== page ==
Mean on the Screen: Social Aggression in Programs Popular With Children

Nicole Martins, Barbara Jan Wilson

Research output: Contribution to journalArticle

Abstract

A content analysis was conducted to examine the portrayal of social aggression in the 50 most popular television programs among 2- to 11-year-old children. Results revealed that 92% of the programs in the sample contained some social aggression. On average, there were 14 different incidents of social aggression per hour in these shows, or one every 4 minutes. Compared to the portrayals of physical aggression, social aggression was more likely to be enacted by an attractive perpetrator, to be featured in a humorous context, and neither rewarded or punished. In these ways, social aggression on television poses more of a risk for imitation and learning than do portrayals of physical aggression. Findings are discussed in terms of social cognitive theory.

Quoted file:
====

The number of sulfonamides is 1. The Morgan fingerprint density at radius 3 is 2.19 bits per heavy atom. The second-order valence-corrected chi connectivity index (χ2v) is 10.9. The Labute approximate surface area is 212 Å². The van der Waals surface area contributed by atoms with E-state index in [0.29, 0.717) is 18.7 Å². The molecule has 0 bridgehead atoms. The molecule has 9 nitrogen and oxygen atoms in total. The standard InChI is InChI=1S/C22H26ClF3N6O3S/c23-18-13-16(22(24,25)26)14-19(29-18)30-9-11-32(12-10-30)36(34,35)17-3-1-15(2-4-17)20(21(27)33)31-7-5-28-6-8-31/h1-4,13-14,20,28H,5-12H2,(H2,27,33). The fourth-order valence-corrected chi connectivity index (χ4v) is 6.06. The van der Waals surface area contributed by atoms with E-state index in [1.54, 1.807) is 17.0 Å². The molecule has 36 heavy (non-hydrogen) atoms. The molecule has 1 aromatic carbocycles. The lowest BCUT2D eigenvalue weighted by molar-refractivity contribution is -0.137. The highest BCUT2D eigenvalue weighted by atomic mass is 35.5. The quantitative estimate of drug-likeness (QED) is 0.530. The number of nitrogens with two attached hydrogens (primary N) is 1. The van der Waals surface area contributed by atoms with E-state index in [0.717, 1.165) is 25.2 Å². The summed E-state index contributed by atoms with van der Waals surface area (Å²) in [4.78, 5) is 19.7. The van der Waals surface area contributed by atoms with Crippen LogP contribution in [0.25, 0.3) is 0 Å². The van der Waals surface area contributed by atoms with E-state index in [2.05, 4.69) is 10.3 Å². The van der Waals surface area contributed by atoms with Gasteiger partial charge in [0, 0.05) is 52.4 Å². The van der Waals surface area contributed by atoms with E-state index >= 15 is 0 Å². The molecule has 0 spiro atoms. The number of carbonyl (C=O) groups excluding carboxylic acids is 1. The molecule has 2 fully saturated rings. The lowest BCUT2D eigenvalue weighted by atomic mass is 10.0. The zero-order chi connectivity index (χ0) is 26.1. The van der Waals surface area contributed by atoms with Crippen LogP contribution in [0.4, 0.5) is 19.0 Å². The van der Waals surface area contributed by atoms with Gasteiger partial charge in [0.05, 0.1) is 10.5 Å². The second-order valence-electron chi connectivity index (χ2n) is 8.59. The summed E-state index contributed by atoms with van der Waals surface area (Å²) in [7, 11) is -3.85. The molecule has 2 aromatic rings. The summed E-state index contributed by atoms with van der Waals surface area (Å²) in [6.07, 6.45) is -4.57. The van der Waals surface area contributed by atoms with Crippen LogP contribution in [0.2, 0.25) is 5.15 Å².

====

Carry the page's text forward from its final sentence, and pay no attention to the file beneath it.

Original languageEnglish (US)
Pages (from-to)991-1009
Number of pages19
JournalJournal of Communication
Volume62
Issue number6
DOIs
StatePublished - Dec 2012

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Television
aggression
popular television
television program
cognitive theory
imitation
Aggression
television
content analysis
incident
Portrayal
learning
Physical Aggression

ASJC Scopus subject areas

  • Communication
  • Language and Linguistics
  • Linguistics and Language

Cite this

Mean on the Screen : Social Aggression in Programs Popular With Children. / Martins, Nicole; Wilson, Barbara Jan.

In: Journal of Communication, Vol. 62, No. 6, 12.2012, p. 991-1009.

Research output: Contribution to journalArticle

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